Planet nine from outer space has yet to be found, but the theory is sound, and the hunt has begun. Since the announcement by Konstantin Batygin and Mike Brown on January 20th, astronomers have been finding ways to search for the theorized planet, using all the available data to zero in on it’s position. It’s certainly big enough to find, at roughly 10 Earth masses, but with a huge swath of space to search, everything that excludes part of the search area is a step in the right direction.
One of the ongoing goals of researchers is to carefully calculate the orbits of the planets in the solar system and the distance to them from Earth. Using data from telescopes like the Cassini spacecraft, they can pinpoint the distance to different worlds. In particular, Cassini data has constrained the Earth-Saturn distance to an uncertainty of 100 m.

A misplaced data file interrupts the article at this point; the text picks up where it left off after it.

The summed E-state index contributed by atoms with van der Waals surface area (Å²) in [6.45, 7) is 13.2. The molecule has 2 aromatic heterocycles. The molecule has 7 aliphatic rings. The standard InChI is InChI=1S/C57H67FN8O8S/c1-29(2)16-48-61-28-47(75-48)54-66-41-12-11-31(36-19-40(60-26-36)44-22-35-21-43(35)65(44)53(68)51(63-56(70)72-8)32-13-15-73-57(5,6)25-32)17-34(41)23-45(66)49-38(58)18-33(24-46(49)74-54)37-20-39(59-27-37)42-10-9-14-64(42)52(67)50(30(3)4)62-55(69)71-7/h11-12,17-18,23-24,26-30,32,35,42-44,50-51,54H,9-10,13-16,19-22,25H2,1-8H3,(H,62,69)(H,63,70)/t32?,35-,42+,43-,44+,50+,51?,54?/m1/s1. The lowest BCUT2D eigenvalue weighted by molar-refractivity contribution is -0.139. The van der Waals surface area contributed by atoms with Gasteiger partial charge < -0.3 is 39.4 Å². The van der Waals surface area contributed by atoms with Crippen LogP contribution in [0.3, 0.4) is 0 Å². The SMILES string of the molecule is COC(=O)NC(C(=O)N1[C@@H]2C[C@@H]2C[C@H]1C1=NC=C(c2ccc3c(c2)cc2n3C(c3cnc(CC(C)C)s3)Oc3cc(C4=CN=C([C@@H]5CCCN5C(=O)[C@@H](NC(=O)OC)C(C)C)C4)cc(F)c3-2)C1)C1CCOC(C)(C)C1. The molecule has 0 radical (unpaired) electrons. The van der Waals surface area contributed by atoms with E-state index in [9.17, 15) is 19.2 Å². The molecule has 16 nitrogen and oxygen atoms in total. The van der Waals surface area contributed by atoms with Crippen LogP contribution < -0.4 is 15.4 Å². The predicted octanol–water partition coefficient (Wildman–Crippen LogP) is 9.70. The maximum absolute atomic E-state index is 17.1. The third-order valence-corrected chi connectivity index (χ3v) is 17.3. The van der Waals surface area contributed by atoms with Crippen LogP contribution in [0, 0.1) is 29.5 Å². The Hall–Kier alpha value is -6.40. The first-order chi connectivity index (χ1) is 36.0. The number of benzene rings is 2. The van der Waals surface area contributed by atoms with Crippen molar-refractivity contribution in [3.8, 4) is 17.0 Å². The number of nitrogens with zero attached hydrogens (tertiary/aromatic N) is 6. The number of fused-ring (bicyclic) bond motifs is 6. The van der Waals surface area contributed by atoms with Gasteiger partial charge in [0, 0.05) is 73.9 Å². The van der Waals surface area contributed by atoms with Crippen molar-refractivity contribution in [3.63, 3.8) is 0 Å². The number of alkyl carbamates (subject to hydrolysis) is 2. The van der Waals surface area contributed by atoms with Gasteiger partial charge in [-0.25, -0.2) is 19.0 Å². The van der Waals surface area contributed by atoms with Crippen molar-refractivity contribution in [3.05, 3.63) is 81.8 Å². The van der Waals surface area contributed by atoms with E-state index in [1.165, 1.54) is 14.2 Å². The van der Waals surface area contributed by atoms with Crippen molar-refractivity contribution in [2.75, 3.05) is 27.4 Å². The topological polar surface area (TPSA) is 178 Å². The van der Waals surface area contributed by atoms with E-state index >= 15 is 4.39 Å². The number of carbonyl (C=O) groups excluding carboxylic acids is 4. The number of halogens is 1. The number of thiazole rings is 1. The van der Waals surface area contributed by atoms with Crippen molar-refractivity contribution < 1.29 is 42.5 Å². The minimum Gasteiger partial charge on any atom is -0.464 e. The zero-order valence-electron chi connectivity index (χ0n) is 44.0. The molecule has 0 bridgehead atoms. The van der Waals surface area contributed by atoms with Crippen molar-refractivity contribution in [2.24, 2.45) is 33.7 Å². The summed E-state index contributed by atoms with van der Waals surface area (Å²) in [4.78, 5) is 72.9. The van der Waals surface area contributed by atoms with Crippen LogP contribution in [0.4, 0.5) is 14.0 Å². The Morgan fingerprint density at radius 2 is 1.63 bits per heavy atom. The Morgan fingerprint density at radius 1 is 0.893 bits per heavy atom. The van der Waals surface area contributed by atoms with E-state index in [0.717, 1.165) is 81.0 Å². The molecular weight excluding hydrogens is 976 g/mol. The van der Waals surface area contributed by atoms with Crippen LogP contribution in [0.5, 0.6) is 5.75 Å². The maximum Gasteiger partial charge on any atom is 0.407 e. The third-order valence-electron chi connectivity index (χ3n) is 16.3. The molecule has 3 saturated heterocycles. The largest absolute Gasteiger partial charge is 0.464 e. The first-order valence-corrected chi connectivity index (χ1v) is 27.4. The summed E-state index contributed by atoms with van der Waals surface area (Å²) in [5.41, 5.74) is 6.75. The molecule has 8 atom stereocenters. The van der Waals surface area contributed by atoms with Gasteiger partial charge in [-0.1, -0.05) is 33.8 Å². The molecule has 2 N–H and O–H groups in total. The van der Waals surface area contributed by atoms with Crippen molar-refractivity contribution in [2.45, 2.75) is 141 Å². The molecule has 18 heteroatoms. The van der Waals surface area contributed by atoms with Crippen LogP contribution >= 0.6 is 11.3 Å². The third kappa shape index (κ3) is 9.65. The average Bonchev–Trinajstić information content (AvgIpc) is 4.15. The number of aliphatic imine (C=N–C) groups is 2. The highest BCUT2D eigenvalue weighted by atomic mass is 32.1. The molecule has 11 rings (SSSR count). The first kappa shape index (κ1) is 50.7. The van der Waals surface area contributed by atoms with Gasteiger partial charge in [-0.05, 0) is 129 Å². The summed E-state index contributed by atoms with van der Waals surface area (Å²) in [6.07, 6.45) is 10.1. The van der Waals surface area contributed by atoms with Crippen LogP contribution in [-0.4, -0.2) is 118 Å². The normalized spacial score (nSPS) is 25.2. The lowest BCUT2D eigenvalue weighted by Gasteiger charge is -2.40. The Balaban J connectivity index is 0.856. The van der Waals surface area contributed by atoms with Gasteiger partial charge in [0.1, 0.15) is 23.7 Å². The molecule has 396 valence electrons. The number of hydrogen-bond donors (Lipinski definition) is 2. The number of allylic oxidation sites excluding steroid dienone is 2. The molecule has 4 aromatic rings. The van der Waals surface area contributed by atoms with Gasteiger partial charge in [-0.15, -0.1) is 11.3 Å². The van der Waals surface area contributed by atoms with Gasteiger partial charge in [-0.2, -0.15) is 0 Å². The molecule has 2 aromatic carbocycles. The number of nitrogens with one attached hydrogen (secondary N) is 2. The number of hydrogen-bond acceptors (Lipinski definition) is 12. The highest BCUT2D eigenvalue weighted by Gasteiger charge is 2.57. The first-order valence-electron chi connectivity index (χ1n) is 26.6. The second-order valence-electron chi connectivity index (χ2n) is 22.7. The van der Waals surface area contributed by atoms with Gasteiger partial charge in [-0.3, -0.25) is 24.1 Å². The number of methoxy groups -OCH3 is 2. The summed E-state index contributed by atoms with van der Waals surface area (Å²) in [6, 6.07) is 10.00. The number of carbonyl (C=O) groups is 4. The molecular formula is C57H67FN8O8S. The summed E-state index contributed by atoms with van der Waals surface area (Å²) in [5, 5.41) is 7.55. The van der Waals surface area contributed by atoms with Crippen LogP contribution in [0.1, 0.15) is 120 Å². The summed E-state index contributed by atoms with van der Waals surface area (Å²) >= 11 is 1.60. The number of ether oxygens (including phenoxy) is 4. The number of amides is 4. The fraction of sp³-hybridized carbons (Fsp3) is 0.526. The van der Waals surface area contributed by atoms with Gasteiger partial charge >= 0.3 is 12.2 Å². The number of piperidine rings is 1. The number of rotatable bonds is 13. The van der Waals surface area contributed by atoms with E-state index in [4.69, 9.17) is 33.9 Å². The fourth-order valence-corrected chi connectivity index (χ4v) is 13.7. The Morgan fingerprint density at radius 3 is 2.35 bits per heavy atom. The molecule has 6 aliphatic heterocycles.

The interesting thing the researchers noticed is that depending on the position of theorized planet nine, it would induce tiny orbital perturbations in Saturn. So by using Cassini data, they could figure out if their models matched the observed position of Saturn.
By comparing the Cassini data over the last 12 years to models of perturbations in Saturn’s position, due to planet nine, they were able to rule out huge angular distances in the search, saving time and effort down the road in attempting to locate the planet.
We won’t know for sure if planet nine exists until it is observed, but narrowing down the search area gives astronomers a much better chance of coming to a conclusion, whether we find it or not.